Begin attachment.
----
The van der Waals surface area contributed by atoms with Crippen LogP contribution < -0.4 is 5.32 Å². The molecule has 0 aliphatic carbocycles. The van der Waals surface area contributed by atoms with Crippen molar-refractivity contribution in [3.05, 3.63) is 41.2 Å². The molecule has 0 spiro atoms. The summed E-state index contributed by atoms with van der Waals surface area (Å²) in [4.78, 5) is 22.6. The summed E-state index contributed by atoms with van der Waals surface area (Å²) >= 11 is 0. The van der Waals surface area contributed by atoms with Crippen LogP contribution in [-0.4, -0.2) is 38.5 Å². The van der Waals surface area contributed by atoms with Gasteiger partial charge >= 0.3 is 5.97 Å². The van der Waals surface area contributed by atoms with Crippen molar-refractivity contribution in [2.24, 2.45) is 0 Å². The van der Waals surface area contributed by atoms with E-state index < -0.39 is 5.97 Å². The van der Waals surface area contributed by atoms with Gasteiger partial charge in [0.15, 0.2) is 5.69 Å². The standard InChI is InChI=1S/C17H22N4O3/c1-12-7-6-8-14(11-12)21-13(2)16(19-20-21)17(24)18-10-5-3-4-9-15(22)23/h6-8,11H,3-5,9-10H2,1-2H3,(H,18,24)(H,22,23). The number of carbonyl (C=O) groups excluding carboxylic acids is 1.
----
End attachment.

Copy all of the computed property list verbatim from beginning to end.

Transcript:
The van der Waals surface area contributed by atoms with Crippen LogP contribution < -0.4 is 5.32 Å². The molecule has 0 aliphatic carbocycles. The van der Waals surface area contributed by atoms with Crippen molar-refractivity contribution in [3.05, 3.63) is 41.2 Å². The molecule has 0 spiro atoms. The summed E-state index contributed by atoms with van der Waals surface area (Å²) in [4.78, 5) is 22.6. The summed E-state index contributed by atoms with van der Waals surface area (Å²) >= 11 is 0. The van der Waals surface area contributed by atoms with Crippen LogP contribution in [-0.4, -0.2) is 38.5 Å². The van der Waals surface area contributed by atoms with Gasteiger partial charge >= 0.3 is 5.97 Å². The van der Waals surface area contributed by atoms with Crippen molar-refractivity contribution in [2.24, 2.45) is 0 Å². The van der Waals surface area contributed by atoms with E-state index < -0.39 is 5.97 Å². The van der Waals surface area contributed by atoms with Gasteiger partial charge in [0.15, 0.2) is 5.69 Å². The standard InChI is InChI=1S/C17H22N4O3/c1-12-7-6-8-14(11-12)21-13(2)16(19-20-21)17(24)18-10-5-3-4-9-15(22)23/h6-8,11H,3-5,9-10H2,1-2H3,(H,18,24)(H,22,23). The number of carbonyl (C=O) groups excluding carboxylic acids is 1.